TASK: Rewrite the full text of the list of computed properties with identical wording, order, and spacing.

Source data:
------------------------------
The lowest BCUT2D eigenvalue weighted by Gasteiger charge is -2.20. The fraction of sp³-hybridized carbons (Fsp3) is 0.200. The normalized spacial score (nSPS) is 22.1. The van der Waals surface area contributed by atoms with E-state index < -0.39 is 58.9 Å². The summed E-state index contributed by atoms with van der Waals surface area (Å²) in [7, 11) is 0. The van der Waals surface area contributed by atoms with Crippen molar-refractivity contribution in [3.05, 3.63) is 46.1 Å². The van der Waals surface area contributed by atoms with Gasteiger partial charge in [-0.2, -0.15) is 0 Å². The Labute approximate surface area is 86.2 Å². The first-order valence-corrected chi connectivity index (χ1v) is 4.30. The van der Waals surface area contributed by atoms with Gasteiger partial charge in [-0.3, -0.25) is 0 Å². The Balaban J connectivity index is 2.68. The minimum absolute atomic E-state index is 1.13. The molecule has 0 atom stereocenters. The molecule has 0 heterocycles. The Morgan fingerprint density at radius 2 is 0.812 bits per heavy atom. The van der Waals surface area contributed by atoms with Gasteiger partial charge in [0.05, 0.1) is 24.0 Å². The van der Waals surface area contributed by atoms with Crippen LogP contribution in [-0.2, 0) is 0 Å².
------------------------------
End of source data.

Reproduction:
The lowest BCUT2D eigenvalue weighted by Gasteiger charge is -2.20. The fraction of sp³-hybridized carbons (Fsp3) is 0.200. The normalized spacial score (nSPS) is 22.1. The van der Waals surface area contributed by atoms with E-state index < -0.39 is 58.9 Å². The summed E-state index contributed by atoms with van der Waals surface area (Å²) in [7, 11) is 0. The van der Waals surface area contributed by atoms with Crippen molar-refractivity contribution in [3.05, 3.63) is 46.1 Å². The van der Waals surface area contributed by atoms with Gasteiger partial charge in [-0.2, -0.15) is 0 Å². The Labute approximate surface area is 86.2 Å². The first-order valence-corrected chi connectivity index (χ1v) is 4.30. The van der Waals surface area contributed by atoms with Gasteiger partial charge in [-0.3, -0.25) is 0 Å². The Balaban J connectivity index is 2.68. The minimum absolute atomic E-state index is 1.13. The molecule has 0 atom stereocenters. The molecule has 0 heterocycles. The Morgan fingerprint density at radius 2 is 0.812 bits per heavy atom. The van der Waals surface area contributed by atoms with Gasteiger partial charge in [0.05, 0.1) is 24.0 Å². The van der Waals surface area contributed by atoms with Crippen LogP contribution in [-0.2, 0) is 0 Å².